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3.4  ·  Rating Details ·  316 Ratings  ·  71 Reviews
Sue Hua just moved from racially diverse Seattle to a suburban white-bread town where she feels like the only Asian American for miles. Then she meets Andy, a handsome and passionate violin player who happens to be Asian American. Sue feels an instant attraction to Andy, and her white friends think they’re “made for each other”–after all, they both use chopsticks and eat a ...more
ebook, 224 pages
Published December 18th 2007 by Delacorte Books for Young Readers (first published February 14th 2006)
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Community Reviews

(showing 1-30)
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May 11, 2008 Alyssa rated it did not like it  ·  review of another edition
Thought this book was pretty stupid, superficial, and unfocused. I read it because I had liked the author's An Ocean Apart, A World Away, but it was nothing like that at all. A waste of time. Don't bother to read it...
Whew. Where to even start with this book...

Okay, some good things. Let's go with that. It is a pretty accurate portrayal of (what I feel) anyone from America with absolutely no background on Japan would react. The final couple of chapters tie together the differences between being Asian and American, whether you're Japanese or Chinese or Korean or -- well, come on, I use Asian-American in the broadest sense. It's not like if you're Japanese-American you feel the distance between the two cultures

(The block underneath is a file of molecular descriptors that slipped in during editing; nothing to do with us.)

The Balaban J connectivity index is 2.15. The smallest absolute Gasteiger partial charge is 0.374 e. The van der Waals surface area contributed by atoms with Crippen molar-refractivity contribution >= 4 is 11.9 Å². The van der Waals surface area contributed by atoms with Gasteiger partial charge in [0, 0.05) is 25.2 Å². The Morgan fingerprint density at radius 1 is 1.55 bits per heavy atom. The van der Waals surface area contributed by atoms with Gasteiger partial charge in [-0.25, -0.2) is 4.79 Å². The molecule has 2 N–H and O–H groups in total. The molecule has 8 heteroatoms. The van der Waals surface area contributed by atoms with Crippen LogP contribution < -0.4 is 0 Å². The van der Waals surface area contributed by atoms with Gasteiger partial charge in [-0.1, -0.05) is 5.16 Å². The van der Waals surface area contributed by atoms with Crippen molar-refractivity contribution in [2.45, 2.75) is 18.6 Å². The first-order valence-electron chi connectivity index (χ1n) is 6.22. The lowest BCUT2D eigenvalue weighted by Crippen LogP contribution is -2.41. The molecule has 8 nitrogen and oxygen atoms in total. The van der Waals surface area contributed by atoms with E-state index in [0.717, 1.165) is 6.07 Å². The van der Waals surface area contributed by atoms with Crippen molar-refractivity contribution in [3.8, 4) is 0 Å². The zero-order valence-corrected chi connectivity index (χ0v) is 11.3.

Meh. I could go either way on this one.

I didn't care about the first half of the book, but I thought it ended well.

The two main characters got on my nerves throughout most of the story. She was whiny, he was a putz. The back and forth - "Can we really go out? I'm Japanese you're Chinese," continued incessantly to the point where of me gnawing off my pinky finger. (I learned from this book that members of the Yakuza - the Japanese mafia - will cut off their pinky finger as penance if they make a
Nov 25, 2014 Ryan rated it liked it  ·  review of another edition
This book had a good message, but I believe that it wasn't written that well. Personally, I think that this book moves too quickly. It only take a little time for Sue and Andy to become boyfriend and girlfriend, and Grandma Mei forgives Andy way to quickly. Frankly, I don't think modern romance really fits the message of the book. It probably would have been more meaningful in a different situation. Another thing is that they only visit Tokyo, it probably would have been better to be able to vie ...more
Mar 25, 2012 kb rated it it was ok  ·  review of another edition